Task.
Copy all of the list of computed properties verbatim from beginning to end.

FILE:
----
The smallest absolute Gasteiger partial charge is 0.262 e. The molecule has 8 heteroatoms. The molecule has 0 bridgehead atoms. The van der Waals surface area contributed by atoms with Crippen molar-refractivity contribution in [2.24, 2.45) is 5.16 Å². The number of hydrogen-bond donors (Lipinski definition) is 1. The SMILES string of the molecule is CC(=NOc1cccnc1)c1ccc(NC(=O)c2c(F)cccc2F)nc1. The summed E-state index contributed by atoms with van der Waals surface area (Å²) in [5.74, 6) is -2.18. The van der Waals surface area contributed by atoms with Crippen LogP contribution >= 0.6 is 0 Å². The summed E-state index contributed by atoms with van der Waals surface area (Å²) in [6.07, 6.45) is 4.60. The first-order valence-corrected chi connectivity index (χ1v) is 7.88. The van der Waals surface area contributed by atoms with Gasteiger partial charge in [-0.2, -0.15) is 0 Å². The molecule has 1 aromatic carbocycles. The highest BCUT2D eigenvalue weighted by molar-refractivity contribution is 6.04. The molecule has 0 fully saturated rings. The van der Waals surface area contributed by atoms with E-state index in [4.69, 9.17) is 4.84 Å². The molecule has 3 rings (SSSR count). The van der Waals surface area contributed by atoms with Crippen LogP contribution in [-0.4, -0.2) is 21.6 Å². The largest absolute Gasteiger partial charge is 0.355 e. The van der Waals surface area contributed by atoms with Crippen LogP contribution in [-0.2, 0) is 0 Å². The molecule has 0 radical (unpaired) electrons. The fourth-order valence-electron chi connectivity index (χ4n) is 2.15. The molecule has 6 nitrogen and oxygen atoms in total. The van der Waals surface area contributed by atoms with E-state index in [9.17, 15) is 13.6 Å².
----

The smallest absolute Gasteiger partial charge is 0.262 e. The molecule has 8 heteroatoms. The molecule has 0 bridgehead atoms. The van der Waals surface area contributed by atoms with Crippen molar-refractivity contribution in [2.24, 2.45) is 5.16 Å². The number of hydrogen-bond donors (Lipinski definition) is 1. The SMILES string of the molecule is CC(=NOc1cccnc1)c1ccc(NC(=O)c2c(F)cccc2F)nc1. The summed E-state index contributed by atoms with van der Waals surface area (Å²) in [5.74, 6) is -2.18. The van der Waals surface area contributed by atoms with Crippen LogP contribution >= 0.6 is 0 Å². The summed E-state index contributed by atoms with van der Waals surface area (Å²) in [6.07, 6.45) is 4.60. The first-order valence-corrected chi connectivity index (χ1v) is 7.88. The van der Waals surface area contributed by atoms with Gasteiger partial charge in [-0.2, -0.15) is 0 Å². The molecule has 1 aromatic carbocycles. The highest BCUT2D eigenvalue weighted by molar-refractivity contribution is 6.04. The molecule has 0 fully saturated rings. The van der Waals surface area contributed by atoms with E-state index in [4.69, 9.17) is 4.84 Å². The molecule has 3 rings (SSSR count). The van der Waals surface area contributed by atoms with Crippen LogP contribution in [-0.4, -0.2) is 21.6 Å². The largest absolute Gasteiger partial charge is 0.355 e. The van der Waals surface area contributed by atoms with Crippen LogP contribution in [-0.2, 0) is 0 Å². The molecule has 0 radical (unpaired) electrons. The fourth-order valence-electron chi connectivity index (χ4n) is 2.15. The molecule has 6 nitrogen and oxygen atoms in total. The van der Waals surface area contributed by atoms with E-state index in [9.17, 15) is 13.6 Å².